What are main reasons for bad planning? First of all – there are almost never known all connections between certain software parts. Just use some simple combinatorics – if there are two parts that needed to be connected, there are only 2! = 2 ways of doing that. If there are three parts we have 3! = 6 ways of combining them. Let me just tell you, that n! increases really fast… You can prevent that by using small iterations, because by forcing to release a working product at the end of an iteration you can reveal hidden dependancies.
Second main reason is that delay may sneak in unnoticed. Brooks said – a delay by a year starts with a delay by one day.
If time estimation was given honestly your usual project delay should be around square root of remaining time. Let’s say you are at time point 0 and your project is estimated by 16 weeks. This means that you will probably finish between 16 and 20 weeks from now on. If you are in week 12, meaning that 4 weeks are remaining (and everything went fine so far), project delay should be around 2 weeks, meaning total development time between 16 and 18 weeks.
If you end up being faster than square root of a given estimate – you have a typical example (and problem) of someone being too defensive. The only right thing to do is to fire those people.
So basically you have following: ideal time estimation = ITE = good.
ITE +1*sqrt(remaining time) = help required.
ITE – 1*sqrt(remaining time) = excellent.
ITE +/- 2*sqrt(remaining time) = both cases very bad
How to achieve honest and objective estimation? Note every estimation (good thing is, nowadays every task tracking software supports such features) then write down each result based on given estimation. This will help you calibrating your project and the work of each individual project member.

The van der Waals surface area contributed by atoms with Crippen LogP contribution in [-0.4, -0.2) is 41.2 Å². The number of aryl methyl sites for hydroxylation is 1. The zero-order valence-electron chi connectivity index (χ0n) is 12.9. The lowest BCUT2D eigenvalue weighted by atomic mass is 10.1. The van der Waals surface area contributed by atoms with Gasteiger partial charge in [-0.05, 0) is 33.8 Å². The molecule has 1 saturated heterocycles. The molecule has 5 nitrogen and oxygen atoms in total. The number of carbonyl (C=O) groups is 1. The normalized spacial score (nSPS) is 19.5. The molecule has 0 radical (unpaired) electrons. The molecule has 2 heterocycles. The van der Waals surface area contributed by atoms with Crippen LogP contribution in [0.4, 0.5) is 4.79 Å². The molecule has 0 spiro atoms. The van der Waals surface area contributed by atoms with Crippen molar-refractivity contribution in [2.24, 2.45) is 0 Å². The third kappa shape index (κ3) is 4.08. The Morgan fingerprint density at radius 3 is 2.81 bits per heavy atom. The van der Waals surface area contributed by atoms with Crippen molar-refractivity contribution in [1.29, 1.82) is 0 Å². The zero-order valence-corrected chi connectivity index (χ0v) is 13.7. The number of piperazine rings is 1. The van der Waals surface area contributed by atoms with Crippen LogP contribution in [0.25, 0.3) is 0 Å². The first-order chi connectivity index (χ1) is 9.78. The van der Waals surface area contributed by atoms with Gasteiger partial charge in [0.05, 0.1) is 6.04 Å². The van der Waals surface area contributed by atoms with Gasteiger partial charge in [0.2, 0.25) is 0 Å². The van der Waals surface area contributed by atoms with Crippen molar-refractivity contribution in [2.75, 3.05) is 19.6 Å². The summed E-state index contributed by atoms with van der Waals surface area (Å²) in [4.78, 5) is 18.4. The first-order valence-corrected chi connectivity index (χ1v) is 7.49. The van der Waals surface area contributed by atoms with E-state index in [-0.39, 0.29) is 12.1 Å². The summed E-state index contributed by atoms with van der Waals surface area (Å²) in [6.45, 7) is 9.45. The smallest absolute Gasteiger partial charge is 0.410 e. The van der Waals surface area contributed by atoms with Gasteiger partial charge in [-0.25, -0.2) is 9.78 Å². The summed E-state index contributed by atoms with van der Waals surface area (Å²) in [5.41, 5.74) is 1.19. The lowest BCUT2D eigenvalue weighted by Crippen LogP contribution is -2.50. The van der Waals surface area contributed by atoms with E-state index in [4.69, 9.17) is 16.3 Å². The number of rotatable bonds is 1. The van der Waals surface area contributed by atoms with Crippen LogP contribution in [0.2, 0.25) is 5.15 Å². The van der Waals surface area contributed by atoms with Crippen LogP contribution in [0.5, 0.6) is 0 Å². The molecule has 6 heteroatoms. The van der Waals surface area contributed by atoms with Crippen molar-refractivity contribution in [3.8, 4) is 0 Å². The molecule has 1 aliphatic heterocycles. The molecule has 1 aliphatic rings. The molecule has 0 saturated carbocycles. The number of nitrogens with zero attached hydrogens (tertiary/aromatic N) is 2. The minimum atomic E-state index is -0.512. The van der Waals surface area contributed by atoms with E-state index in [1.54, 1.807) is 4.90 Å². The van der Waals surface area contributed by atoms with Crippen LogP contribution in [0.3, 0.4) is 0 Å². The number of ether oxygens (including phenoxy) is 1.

Remember – not the result is important but rather its predictability.
Just like a lot of stuff in our lives, even software projects follow certain rhythm. Compare it to a learning curve – at the beginning development process is slow – you are planning a lot of things, organize them and do research. Then you gain speed – the main process begins. When reaching the end state you might encounter speed decrease because a lot of little problems pile up and now is the time to solve them.
I bet you can confirm it on an intuitive level – projects start heavily, then accelerate and then stick in sort of swamp. Sometimes a feeling arise that you cross the finish line barely walking.
If we translate this into iterations we can encounter that there is negative “force” at transition points. This is where you as a PM should invest your energy to get the project curve up again.
Some interesting derivative information from that research – about 60% of required knowledge you receive during the first 40% of the project, but at that point only about 25% is effectively done. It lowers the risks (because you are investing time in planing and research), but on the downside you can’t show a real progress. To discuss the importance of the “learning” with your superiors you should prepare for example a list of risks and how the learning might reduce or even completely remove such risks.
Right now, as I’m finishing the second part I realize that it just takes too long to write such a detailed summarization and, what bothers me even more is that it makes it even harder for my rare visitor to follow such an analysis. Therefore I will switch from now on to shorter, more personal articles.